As I mentioned in my 2014 financial goals post, I believe that the market correction will happen and want to protect my profits for my stock holdings. I have been monitoring the stock market regularly, but was looking for a more automated to do this. Trailing stop loss order and trailing stop limit order are my answers. I came across it by accident as I was setting up manual stop loss order on Fidelity.com. After investing in stocks for 15+ years, I’m just learning about it. I thought it was super useful and wanted to share.
What is trailing stop loss order?
In short, trailing stop loss order and trailing stop limit are ways to set a floor for the stocks/ETFs you hold, if the stock price drops below the floor, it would trigger the sell order to activate. Then depends on whether you have setup a stop loss order or stop limit order, it’ll execute accordingly. The beauty of this approach vs. a regular stop loss order is that the floor moves up as the stock price rises and set a high watermark. If the stock price drops, the floor stays at the high water mark and does not move down, therefore protecting your gains.
Why is it useful?
Let’s take a look at why it’s useful. I think there three main benefits. Mark’s market blog had this very useful graph to illustrate the point. I will walk through the graph as a example to illustrate the benefits.
When I purchase a stock, by setting up a trailing stop loss order with either $ amount of %, this allows me cap my loss or the downside.
Let’s go through the example illustrated in the graph above. Mike purchased stock at $40, he create a trailing stop loss order with $4 below the purchase price, which is $36. If the stock dips below $36, it would trigger a stock sale, limiting his loss to be around $4 per share.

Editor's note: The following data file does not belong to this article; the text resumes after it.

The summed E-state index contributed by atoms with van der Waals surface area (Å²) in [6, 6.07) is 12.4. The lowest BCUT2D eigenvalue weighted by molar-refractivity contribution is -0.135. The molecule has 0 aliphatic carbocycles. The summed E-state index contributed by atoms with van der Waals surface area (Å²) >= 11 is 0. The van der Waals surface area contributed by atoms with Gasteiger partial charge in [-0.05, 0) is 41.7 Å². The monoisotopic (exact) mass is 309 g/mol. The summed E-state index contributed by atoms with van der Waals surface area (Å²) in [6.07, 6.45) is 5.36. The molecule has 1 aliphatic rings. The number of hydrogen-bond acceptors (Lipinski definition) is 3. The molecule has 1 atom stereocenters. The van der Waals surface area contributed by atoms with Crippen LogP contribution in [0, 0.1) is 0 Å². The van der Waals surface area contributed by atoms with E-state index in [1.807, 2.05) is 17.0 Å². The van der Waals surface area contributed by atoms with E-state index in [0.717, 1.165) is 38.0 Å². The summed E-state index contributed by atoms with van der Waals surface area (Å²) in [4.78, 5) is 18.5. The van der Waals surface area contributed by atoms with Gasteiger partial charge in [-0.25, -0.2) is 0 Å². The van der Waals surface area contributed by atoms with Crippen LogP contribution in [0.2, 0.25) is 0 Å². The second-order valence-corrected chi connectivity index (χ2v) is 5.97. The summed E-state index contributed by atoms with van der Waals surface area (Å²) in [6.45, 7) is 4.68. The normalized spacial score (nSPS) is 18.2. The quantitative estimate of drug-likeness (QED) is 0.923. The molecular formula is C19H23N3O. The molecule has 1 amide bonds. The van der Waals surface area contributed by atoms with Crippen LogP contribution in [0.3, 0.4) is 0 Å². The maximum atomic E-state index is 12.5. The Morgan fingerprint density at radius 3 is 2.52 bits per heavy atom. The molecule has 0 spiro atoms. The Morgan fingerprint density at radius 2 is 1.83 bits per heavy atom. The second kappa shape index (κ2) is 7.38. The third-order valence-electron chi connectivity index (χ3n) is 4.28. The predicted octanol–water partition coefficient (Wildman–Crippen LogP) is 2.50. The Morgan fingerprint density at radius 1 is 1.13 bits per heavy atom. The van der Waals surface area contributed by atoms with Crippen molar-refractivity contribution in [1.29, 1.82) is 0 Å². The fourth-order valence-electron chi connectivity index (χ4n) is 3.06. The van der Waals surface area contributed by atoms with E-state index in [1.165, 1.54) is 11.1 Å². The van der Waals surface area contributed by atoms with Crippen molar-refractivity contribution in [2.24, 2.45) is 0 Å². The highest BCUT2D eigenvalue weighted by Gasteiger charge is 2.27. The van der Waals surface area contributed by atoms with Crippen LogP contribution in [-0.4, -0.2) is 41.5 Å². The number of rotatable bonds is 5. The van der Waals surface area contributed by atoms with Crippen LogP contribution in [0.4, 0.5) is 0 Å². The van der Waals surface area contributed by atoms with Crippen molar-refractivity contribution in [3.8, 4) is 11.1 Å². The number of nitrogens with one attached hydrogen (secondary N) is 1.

Instead of using $ amount, Mike can also use %, say 10% below purchase price. I personally like %, because I can set the fixed % across all my stock holding without worrying about the stock price.
Continue with the previous example, Mike’s stock did well and rose to $53. The trailing stop loss floor would rise along to $4 below the new current price to $49, which is $9 above the his purchase price of $40. If now the stock drops to $50, nothing happens, Mike will continue to hold the stock. The floor is still at $49, it doesn’t change when the stock price drops from its high. Now, the stock drops further to $49, it would trigger the stop loss order and sell it at market price of around $49. If he had set it as a trailing stop limit order, it would trigger a stop limit order to activate. This would ensure he still have a profit of $9 per share, or 20% gain for his investment. For simplicity, I didn’t take into account of the transaction fee which is small nowadays.
For me, the big value on trailing stop loss order is peace of mind so I don’t have to worry about monitoring the market so regularly. For those of you who have followed my blog for a while, I’m a big proponent of streamlining and automation (for example, streamline paying bills).
By setting a trailing stop loss order for my stock and ETF holdings, I know if there is a sharp drop in the market, I know i won’t lose too much of my gains.
Limitations to trailing stop loss order
Doesn’t work for mutual funds
The biggest gap I see for trailing stop loss order is that it works for stocks and ETFs, however it doesn’t work for mutual fund. I have a fair amount of index funds which can’t be protected by this method. This may force to switch my mutual fund holdings to ETF. As I hold mostly index funds, it’s available through both mutual fund and ETF. One draw back with switching to ETF I can foresee is that I need another way to do monthly automatic investment. Currently, I make monthly contribution to my mutual funds, and there is no transaction fee. For ETF, it would be considered new purchases, and I would have to pay additional transaction for each ETF I invest into. I don’t have a good solution for this yet.
Set the floor carefully
Don’t set the floor too low, as the market fluctuates throughout the day. 3-5% in my opinion, would be too low if you don’t want to deal with lots of buys and sells, and not to mention tax implication.
Don’t set the floor too high either, 20% in my opinion would be too high as it would mean you may loss up to 20% of your investment before the sale would kick in. Somewhere between 8-12% is reasonable depending on your own risk tolerance and volatility of your stock.
I can’t believe I only just learned about this method after all the years of stock investing, but hey better late than never. Now I can sleep a little easier at night.